War in Ukraine: Five latest events you need to know about

Ukraine condemns “absolute terrorism” of Russian strikes on civilian targets

At least three people have been killed and dozens injured, including children, after Russian troops launched a new wave of attacks on Ukraine’s second-largest city, Kharkiv.

The governor of the region called the attacks on a school, a residential building and a warehouse complex “absolute terrorism.”

“All (three launched) exclusively against civilian targets, this is absolute terrorism!” Oleg Sinegubov said.

Hours after that first attack, shelling that officials said was from multiple launch rocket systems hit even more civilian targets.

“Only civilian buildings, a shopping center and the houses of peaceful Kharkiv residents came under fire from the Russians. Several shells hit the yards of private houses. Garages and cars were also destroyed, several fires broke out, ”Sinegubov wrote on the network.

The new strikes came just two days after Russian rockets hit homes in eastern Ukraine, killing at least 24 people. According to emergency services, a total of nine people were saved.

Read more in our story here.

2. Expands the “accelerated” acquisition of Russian citizenship for all Ukrainians.

Russian President Vladimir Putin signed a decree on Monday to expand the accelerated regime for obtaining Russian citizenship for all Ukrainians.

Until recently, only residents of the eastern Donetsk and Lugansk regions of Ukraine, as well as residents of the southern Zaporozhye and Kherson regions, a significant part of which are under Russian control, were eligible for the simplified procedure.

From 2019, when the procedure was first introduced for residents of Donetsk and Luhansk, to this year, more than 720,000 residents of militant-controlled areas in two regions have received Russian passports — about 18% of the population.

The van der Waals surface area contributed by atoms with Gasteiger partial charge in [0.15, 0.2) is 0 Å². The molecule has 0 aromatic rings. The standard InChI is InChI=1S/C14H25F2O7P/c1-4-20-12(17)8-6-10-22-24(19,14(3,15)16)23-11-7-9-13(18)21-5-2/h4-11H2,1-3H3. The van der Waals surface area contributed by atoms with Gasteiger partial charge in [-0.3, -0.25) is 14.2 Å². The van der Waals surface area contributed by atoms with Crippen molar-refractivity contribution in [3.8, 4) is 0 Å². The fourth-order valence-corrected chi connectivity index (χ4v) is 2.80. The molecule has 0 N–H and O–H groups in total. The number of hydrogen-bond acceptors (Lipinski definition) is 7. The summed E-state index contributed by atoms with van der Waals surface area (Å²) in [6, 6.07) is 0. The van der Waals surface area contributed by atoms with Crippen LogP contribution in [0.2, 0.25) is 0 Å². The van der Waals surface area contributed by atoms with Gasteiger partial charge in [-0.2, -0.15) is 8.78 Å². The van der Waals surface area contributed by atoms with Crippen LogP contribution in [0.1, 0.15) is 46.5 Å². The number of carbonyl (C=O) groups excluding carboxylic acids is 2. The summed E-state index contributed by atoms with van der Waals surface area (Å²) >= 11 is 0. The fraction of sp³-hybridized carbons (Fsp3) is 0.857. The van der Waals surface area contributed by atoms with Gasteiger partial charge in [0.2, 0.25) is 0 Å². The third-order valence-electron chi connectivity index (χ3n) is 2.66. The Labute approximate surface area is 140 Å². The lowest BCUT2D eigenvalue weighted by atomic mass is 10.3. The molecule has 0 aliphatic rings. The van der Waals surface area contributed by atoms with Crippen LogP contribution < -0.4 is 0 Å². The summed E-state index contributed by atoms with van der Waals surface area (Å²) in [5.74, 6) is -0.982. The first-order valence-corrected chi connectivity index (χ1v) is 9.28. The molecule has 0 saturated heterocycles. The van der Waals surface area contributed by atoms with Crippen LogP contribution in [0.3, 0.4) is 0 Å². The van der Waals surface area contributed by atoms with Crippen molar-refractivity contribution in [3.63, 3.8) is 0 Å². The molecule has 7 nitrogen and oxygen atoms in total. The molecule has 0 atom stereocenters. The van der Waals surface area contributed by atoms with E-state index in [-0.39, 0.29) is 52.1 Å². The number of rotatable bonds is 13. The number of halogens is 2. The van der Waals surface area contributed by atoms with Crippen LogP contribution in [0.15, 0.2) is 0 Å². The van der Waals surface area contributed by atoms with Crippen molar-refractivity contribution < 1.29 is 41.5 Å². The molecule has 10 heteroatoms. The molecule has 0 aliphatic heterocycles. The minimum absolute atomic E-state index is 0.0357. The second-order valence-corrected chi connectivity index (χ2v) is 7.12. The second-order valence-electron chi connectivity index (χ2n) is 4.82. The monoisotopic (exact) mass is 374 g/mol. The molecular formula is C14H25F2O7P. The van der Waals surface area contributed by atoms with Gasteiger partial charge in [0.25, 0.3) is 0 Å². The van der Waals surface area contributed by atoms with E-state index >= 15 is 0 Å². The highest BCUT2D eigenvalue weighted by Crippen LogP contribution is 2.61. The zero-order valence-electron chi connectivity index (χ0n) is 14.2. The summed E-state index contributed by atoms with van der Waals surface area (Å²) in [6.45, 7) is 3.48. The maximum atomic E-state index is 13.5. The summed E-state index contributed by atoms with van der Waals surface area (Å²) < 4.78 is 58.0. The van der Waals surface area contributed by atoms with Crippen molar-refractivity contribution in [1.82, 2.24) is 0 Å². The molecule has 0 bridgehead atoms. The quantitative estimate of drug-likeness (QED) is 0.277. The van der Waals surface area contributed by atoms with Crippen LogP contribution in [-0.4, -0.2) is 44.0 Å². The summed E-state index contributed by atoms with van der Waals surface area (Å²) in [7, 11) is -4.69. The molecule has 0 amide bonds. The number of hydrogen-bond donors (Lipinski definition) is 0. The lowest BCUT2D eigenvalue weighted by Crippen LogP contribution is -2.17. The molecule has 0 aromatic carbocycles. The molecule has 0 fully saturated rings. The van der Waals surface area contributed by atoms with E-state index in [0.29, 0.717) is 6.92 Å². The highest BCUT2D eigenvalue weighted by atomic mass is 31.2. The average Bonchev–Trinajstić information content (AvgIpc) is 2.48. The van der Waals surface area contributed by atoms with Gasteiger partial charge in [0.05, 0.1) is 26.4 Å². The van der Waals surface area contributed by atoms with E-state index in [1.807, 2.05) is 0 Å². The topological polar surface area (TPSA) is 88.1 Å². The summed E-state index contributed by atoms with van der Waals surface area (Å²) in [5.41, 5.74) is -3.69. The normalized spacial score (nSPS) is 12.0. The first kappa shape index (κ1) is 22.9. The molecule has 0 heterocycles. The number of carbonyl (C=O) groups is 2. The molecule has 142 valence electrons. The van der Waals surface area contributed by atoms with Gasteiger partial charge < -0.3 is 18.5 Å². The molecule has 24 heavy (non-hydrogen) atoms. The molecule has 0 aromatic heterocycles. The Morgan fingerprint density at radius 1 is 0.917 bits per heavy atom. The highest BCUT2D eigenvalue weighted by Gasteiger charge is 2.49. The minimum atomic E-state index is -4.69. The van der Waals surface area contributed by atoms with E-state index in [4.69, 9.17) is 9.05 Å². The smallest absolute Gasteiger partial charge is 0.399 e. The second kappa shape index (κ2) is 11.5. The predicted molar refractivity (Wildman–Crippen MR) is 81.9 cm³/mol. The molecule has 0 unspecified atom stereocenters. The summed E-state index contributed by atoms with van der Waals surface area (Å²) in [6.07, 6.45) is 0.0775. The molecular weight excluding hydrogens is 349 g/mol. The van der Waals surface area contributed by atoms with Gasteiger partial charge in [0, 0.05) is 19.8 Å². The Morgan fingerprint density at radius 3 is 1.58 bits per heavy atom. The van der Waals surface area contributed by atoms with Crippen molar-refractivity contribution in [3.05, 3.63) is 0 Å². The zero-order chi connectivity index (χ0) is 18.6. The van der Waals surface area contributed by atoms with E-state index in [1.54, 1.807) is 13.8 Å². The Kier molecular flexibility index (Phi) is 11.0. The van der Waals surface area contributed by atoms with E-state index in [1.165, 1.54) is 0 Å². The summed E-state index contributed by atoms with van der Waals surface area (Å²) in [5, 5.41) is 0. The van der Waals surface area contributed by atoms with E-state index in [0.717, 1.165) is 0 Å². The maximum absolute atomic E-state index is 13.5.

At the end of May this year, three months after the Russian invasion of Ukraine, an accelerated procedure was also offered to residents of the Zaporozhye and Kherson regions. It is reported that the first Russian passports were issued there a month ago.

Dutch PM warns ‘war could last longer than expected’

Dutch Prime Minister Mark Rutte said that the war in Ukraine may last longer than expected, but Western countries should “continue to support Ukraine in every possible way.”

Rutte made the comments during a visit to Kyiv on Monday, where he met with President Zelensky.

“It may take longer than we expected or hoped for. But that doesn’t mean we can sit back and passively watch this unfold,” Rutte told reporters.

“We must remain focused and continue to support Ukraine in every possible way,” he added.

Earlier, Rutte visited the city of Irpen, saying he wanted to see for himself the consequences of the Russian invasion.

“This is completely unacceptable,” he said after walking through a residential area where many buildings have been destroyed.

The prime minister said he hoped to use his visit to explain to the Dutch why it is important to support the people of Ukraine.

“It’s about civilization, about how you can’t put up with the invasion of one country into another – and this happens on a two and a half hour flight from Amsterdam,” he said.